Apogean - Cyberstrictive

Artist: Apogean

Album Title: Cyberstrictive

Label: The Artisan Era

Date of Release: 8 March 2024

If you’d said to me even as recently as two years ago, that technical death metal would become one of my absolute favourite genres of heavy metal, I’d have likely laughed in your face. ‘Classic’ progressive metal? Yes. Raw, groovy, death metal? Quite possibly. But a blend of the two, where you get your face melted alongside your brain? No that seemed like it could have been a bit of a stretch. As it has turned out, though, I have found myself drawn more and more to this genre of music, willingly listening to as much of it as possible. Of course, as with any style of music, there are good and bad examples out there. But, when done well, there’s something about it that I have grown to really love.

The latest band to test out my new-found love is Toronto-based Apogean with their debut full-length studio release, ‘Cyberstrictive’. Not only was I intrigued by the album’s rather dystopian but striking artwork, I was also seduced by the fact that the album is being released by The Artisan Era, a label with a very decent track record of late. After further research, it should be noted that the cover art seeks to link in strongly to the lyrical themes of the album, namely drawing on inspiration from George Orwell’s ‘1984’ or ‘Farenheit 451’ by Ray Bradbury, exploring the impact of technology on us as humans, focusing mainly on the darker, more sinister aspects of the subject.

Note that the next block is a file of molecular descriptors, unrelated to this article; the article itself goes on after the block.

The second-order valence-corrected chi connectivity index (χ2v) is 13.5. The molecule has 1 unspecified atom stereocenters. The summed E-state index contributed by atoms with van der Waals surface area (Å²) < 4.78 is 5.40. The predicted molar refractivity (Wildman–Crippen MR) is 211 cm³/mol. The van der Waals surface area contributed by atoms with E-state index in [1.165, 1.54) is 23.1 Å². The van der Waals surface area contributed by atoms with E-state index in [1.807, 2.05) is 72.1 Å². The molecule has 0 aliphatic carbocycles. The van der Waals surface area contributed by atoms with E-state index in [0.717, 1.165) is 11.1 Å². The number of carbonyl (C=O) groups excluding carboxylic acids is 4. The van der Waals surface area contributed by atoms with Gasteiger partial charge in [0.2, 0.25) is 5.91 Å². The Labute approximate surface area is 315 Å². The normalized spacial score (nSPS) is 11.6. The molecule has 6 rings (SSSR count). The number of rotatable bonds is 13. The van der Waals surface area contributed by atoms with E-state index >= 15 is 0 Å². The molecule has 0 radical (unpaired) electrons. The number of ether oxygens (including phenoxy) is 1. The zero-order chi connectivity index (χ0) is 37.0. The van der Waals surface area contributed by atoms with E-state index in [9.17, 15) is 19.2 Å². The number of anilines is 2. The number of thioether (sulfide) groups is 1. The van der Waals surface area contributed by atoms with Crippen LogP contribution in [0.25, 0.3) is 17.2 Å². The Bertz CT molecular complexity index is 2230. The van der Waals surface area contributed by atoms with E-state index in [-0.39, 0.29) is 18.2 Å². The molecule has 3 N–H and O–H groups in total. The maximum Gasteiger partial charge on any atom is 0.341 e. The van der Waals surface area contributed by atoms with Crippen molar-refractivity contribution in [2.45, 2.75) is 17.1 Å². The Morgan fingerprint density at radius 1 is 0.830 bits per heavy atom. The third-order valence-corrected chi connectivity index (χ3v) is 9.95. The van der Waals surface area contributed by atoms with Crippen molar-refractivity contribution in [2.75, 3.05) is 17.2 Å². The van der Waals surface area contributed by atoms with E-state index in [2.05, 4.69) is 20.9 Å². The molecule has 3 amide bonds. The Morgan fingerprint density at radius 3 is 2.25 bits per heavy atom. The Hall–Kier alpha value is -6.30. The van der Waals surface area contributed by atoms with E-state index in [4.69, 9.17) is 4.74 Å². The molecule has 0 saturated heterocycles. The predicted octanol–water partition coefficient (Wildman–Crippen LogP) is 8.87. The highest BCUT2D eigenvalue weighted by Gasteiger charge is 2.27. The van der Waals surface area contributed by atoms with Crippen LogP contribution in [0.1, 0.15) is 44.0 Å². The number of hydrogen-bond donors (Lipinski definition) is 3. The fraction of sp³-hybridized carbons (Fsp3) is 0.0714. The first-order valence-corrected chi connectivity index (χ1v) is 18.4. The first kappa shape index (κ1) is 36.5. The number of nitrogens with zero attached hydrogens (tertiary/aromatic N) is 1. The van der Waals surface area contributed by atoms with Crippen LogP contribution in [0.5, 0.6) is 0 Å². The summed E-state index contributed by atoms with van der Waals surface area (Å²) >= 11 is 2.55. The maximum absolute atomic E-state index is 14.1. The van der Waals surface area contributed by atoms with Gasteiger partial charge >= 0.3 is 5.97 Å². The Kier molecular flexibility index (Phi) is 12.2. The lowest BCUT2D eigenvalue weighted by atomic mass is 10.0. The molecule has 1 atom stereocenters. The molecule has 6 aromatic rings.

Comprised of vocalist Mac Smith (Decrepit Birth – live), guitarists Dexter Forbes and Gabriel Silva Castro, drummer Jacob Wagner, and bassist Robert Tam, I was interested to read that the quintet boast some impressive CV material, including having original compositions featured on ESPN, as well as video game collaborations and suchlike. This is all very well but the proof of the pudding is in the eating as they say. Enter ‘Cyberstrictive’.

As debut albums go, this is a pretty impressive one, it has to be said. There is a school of thought to say that the material within the ten tracks will not push too many boundaries, as you get that familiar blend of technicality and brutality that seeks to pull in aspects of death metal, black metal, prog, and deathcore into a cohesive listening experience. By and large, Apogean succeed, too, producing a record that keeps my attention for the most part and, in the process, lay down some really interesting compositions.

What I particularly like about ‘Cyberstrictive’ is the way that the songs themselves are not littered with obvious melody and yet there is something about the music that draws me back. Normally, I’d bemoan a lack of distinct catchiness or melodic interplay but somehow, these Canadians have captured my attention regardless. I have to put that down to the deceptive strength of the songwriting because badly constructed compositions wouldn’t have this impact on me. So, kudos to the band for that, especially so early on in their career. Things can only get even better on that score, so I’m definitely interested in what comes next.